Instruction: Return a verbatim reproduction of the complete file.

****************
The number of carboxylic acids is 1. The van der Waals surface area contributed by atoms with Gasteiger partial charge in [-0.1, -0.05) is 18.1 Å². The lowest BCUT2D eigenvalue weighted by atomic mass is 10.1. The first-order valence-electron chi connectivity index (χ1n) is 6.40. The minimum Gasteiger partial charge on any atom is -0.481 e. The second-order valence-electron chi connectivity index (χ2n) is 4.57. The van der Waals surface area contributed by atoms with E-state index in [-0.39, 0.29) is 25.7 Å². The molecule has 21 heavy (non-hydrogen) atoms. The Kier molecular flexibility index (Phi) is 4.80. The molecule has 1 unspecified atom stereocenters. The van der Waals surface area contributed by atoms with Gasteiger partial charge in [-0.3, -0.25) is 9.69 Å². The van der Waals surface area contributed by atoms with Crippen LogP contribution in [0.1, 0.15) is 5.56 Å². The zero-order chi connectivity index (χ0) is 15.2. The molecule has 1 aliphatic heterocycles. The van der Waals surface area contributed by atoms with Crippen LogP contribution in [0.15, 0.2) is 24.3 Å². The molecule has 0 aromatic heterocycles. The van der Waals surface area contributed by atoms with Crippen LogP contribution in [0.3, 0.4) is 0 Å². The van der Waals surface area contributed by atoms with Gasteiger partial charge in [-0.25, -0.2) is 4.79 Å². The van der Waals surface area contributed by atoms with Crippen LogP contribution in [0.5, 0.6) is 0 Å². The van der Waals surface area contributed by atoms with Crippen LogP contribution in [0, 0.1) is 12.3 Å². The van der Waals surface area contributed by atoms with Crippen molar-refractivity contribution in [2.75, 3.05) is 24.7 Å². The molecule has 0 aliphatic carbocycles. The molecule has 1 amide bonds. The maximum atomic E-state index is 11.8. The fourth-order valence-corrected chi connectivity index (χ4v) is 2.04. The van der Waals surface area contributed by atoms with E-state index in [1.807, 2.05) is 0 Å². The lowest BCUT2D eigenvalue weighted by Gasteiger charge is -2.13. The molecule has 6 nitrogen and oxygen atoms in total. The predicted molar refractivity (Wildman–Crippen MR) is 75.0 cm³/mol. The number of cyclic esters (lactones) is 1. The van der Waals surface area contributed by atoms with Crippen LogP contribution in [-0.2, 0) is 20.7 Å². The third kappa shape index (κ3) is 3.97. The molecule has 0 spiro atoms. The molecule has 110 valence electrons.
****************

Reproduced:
The number of carboxylic acids is 1. The van der Waals surface area contributed by atoms with Gasteiger partial charge in [-0.1, -0.05) is 18.1 Å². The lowest BCUT2D eigenvalue weighted by atomic mass is 10.1. The first-order valence-electron chi connectivity index (χ1n) is 6.40. The minimum Gasteiger partial charge on any atom is -0.481 e. The second-order valence-electron chi connectivity index (χ2n) is 4.57. The van der Waals surface area contributed by atoms with E-state index in [-0.39, 0.29) is 25.7 Å². The molecule has 21 heavy (non-hydrogen) atoms. The Kier molecular flexibility index (Phi) is 4.80. The molecule has 1 unspecified atom stereocenters. The van der Waals surface area contributed by atoms with Gasteiger partial charge in [-0.3, -0.25) is 9.69 Å². The van der Waals surface area contributed by atoms with Crippen LogP contribution in [0.1, 0.15) is 5.56 Å². The zero-order chi connectivity index (χ0) is 15.2. The molecule has 1 aliphatic heterocycles. The van der Waals surface area contributed by atoms with Crippen LogP contribution in [0.15, 0.2) is 24.3 Å². The molecule has 0 aromatic heterocycles. The van der Waals surface area contributed by atoms with Crippen LogP contribution in [0.3, 0.4) is 0 Å². The van der Waals surface area contributed by atoms with Gasteiger partial charge in [-0.25, -0.2) is 4.79 Å². The van der Waals surface area contributed by atoms with Crippen LogP contribution in [0.5, 0.6) is 0 Å². The van der Waals surface area contributed by atoms with Crippen LogP contribution in [0, 0.1) is 12.3 Å². The van der Waals surface area contributed by atoms with Crippen molar-refractivity contribution in [2.75, 3.05) is 24.7 Å². The molecule has 0 aliphatic carbocycles. The molecule has 1 amide bonds. The maximum atomic E-state index is 11.8. The fourth-order valence-corrected chi connectivity index (χ4v) is 2.04. The van der Waals surface area contributed by atoms with E-state index in [1.807, 2.05) is 0 Å². The lowest BCUT2D eigenvalue weighted by Gasteiger charge is -2.13. The molecule has 6 nitrogen and oxygen atoms in total. The predicted molar refractivity (Wildman–Crippen MR) is 75.0 cm³/mol. The number of cyclic esters (lactones) is 1. The van der Waals surface area contributed by atoms with Crippen LogP contribution in [-0.2, 0) is 20.7 Å². The third kappa shape index (κ3) is 3.97. The molecule has 0 spiro atoms. The molecule has 110 valence electrons.